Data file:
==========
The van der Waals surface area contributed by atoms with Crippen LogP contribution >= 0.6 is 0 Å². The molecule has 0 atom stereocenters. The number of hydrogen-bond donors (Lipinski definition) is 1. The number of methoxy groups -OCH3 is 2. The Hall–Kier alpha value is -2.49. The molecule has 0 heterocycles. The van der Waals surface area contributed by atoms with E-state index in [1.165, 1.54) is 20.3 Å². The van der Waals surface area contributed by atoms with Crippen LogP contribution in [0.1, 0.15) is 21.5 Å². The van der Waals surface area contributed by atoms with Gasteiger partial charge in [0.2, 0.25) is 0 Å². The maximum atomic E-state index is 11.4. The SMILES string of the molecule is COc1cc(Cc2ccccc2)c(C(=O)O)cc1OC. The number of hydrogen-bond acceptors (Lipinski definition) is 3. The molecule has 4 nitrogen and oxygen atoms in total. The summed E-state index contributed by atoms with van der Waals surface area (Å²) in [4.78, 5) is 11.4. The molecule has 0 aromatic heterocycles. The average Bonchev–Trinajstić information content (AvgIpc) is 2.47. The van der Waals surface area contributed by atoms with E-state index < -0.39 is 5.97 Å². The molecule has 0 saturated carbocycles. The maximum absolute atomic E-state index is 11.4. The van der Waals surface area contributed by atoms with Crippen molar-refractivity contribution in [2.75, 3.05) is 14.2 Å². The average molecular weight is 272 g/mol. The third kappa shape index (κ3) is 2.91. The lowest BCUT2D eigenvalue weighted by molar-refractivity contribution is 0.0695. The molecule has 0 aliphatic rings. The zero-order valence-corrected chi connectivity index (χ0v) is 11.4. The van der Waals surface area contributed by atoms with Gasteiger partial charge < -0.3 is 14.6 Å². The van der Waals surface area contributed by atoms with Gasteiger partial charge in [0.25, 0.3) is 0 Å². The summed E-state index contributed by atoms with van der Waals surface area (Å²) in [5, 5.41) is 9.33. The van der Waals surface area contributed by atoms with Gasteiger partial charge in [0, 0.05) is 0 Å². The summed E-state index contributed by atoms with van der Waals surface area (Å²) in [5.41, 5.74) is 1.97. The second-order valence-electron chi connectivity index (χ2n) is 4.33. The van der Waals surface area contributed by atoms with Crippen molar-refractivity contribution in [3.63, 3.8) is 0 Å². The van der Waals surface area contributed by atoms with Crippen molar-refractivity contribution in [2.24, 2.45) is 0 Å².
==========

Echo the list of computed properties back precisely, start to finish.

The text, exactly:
The van der Waals surface area contributed by atoms with Crippen LogP contribution >= 0.6 is 0 Å². The molecule has 0 atom stereocenters. The number of hydrogen-bond donors (Lipinski definition) is 1. The number of methoxy groups -OCH3 is 2. The Hall–Kier alpha value is -2.49. The molecule has 0 heterocycles. The van der Waals surface area contributed by atoms with E-state index in [1.165, 1.54) is 20.3 Å². The van der Waals surface area contributed by atoms with Crippen LogP contribution in [0.1, 0.15) is 21.5 Å². The van der Waals surface area contributed by atoms with Gasteiger partial charge in [0.2, 0.25) is 0 Å². The maximum atomic E-state index is 11.4. The SMILES string of the molecule is COc1cc(Cc2ccccc2)c(C(=O)O)cc1OC. The number of hydrogen-bond acceptors (Lipinski definition) is 3. The molecule has 4 nitrogen and oxygen atoms in total. The summed E-state index contributed by atoms with van der Waals surface area (Å²) in [4.78, 5) is 11.4. The molecule has 0 aromatic heterocycles. The average Bonchev–Trinajstić information content (AvgIpc) is 2.47. The van der Waals surface area contributed by atoms with E-state index < -0.39 is 5.97 Å². The molecule has 0 saturated carbocycles. The maximum absolute atomic E-state index is 11.4. The van der Waals surface area contributed by atoms with Crippen molar-refractivity contribution in [2.75, 3.05) is 14.2 Å². The average molecular weight is 272 g/mol. The third kappa shape index (κ3) is 2.91. The lowest BCUT2D eigenvalue weighted by molar-refractivity contribution is 0.0695. The molecule has 0 aliphatic rings. The zero-order valence-corrected chi connectivity index (χ0v) is 11.4. The van der Waals surface area contributed by atoms with Gasteiger partial charge < -0.3 is 14.6 Å². The van der Waals surface area contributed by atoms with Gasteiger partial charge in [0.25, 0.3) is 0 Å². The summed E-state index contributed by atoms with van der Waals surface area (Å²) in [5, 5.41) is 9.33. The van der Waals surface area contributed by atoms with Gasteiger partial charge in [0, 0.05) is 0 Å². The summed E-state index contributed by atoms with van der Waals surface area (Å²) in [5.41, 5.74) is 1.97. The second-order valence-electron chi connectivity index (χ2n) is 4.33. The van der Waals surface area contributed by atoms with Crippen molar-refractivity contribution in [3.63, 3.8) is 0 Å². The van der Waals surface area contributed by atoms with Crippen molar-refractivity contribution in [2.24, 2.45) is 0 Å².